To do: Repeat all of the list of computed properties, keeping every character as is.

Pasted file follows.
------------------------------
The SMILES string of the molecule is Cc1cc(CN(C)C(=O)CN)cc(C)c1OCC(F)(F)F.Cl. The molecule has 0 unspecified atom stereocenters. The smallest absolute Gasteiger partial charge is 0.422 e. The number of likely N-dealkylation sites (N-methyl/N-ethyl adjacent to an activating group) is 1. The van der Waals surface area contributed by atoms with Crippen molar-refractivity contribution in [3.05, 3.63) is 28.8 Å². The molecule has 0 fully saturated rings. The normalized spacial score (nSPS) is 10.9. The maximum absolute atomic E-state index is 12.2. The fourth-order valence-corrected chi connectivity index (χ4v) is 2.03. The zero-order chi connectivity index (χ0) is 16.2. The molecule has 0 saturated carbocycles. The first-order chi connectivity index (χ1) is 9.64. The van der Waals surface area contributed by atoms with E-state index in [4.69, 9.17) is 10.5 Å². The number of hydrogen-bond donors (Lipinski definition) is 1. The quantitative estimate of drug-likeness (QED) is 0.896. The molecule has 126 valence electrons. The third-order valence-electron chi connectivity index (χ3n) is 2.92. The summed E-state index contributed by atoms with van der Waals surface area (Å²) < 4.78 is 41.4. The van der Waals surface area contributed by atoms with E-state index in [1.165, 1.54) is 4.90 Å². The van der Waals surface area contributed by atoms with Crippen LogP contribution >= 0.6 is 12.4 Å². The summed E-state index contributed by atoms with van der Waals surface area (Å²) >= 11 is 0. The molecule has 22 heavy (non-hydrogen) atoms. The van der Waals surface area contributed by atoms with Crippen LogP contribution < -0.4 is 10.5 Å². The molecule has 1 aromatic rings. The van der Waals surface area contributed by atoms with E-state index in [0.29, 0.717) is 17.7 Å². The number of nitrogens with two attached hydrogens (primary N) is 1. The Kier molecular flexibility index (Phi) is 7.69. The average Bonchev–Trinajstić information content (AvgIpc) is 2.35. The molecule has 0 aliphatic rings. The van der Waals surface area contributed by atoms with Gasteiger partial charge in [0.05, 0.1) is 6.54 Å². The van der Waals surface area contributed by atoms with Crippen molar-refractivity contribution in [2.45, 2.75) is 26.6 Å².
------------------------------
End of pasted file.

The SMILES string of the molecule is Cc1cc(CN(C)C(=O)CN)cc(C)c1OCC(F)(F)F.Cl. The molecule has 0 unspecified atom stereocenters. The smallest absolute Gasteiger partial charge is 0.422 e. The number of likely N-dealkylation sites (N-methyl/N-ethyl adjacent to an activating group) is 1. The van der Waals surface area contributed by atoms with Crippen molar-refractivity contribution in [3.05, 3.63) is 28.8 Å². The molecule has 0 fully saturated rings. The normalized spacial score (nSPS) is 10.9. The maximum absolute atomic E-state index is 12.2. The fourth-order valence-corrected chi connectivity index (χ4v) is 2.03. The zero-order chi connectivity index (χ0) is 16.2. The molecule has 0 saturated carbocycles. The first-order chi connectivity index (χ1) is 9.64. The van der Waals surface area contributed by atoms with E-state index in [4.69, 9.17) is 10.5 Å². The number of hydrogen-bond donors (Lipinski definition) is 1. The quantitative estimate of drug-likeness (QED) is 0.896. The molecule has 126 valence electrons. The third-order valence-electron chi connectivity index (χ3n) is 2.92. The summed E-state index contributed by atoms with van der Waals surface area (Å²) < 4.78 is 41.4. The van der Waals surface area contributed by atoms with E-state index in [1.165, 1.54) is 4.90 Å². The van der Waals surface area contributed by atoms with Crippen LogP contribution >= 0.6 is 12.4 Å². The summed E-state index contributed by atoms with van der Waals surface area (Å²) >= 11 is 0. The molecule has 22 heavy (non-hydrogen) atoms. The van der Waals surface area contributed by atoms with Crippen LogP contribution < -0.4 is 10.5 Å². The molecule has 1 aromatic rings. The van der Waals surface area contributed by atoms with E-state index in [0.29, 0.717) is 17.7 Å². The number of nitrogens with two attached hydrogens (primary N) is 1. The Kier molecular flexibility index (Phi) is 7.69. The average Bonchev–Trinajstić information content (AvgIpc) is 2.35. The molecule has 0 aliphatic rings. The van der Waals surface area contributed by atoms with Gasteiger partial charge in [0.05, 0.1) is 6.54 Å². The van der Waals surface area contributed by atoms with Crippen molar-refractivity contribution in [2.45, 2.75) is 26.6 Å².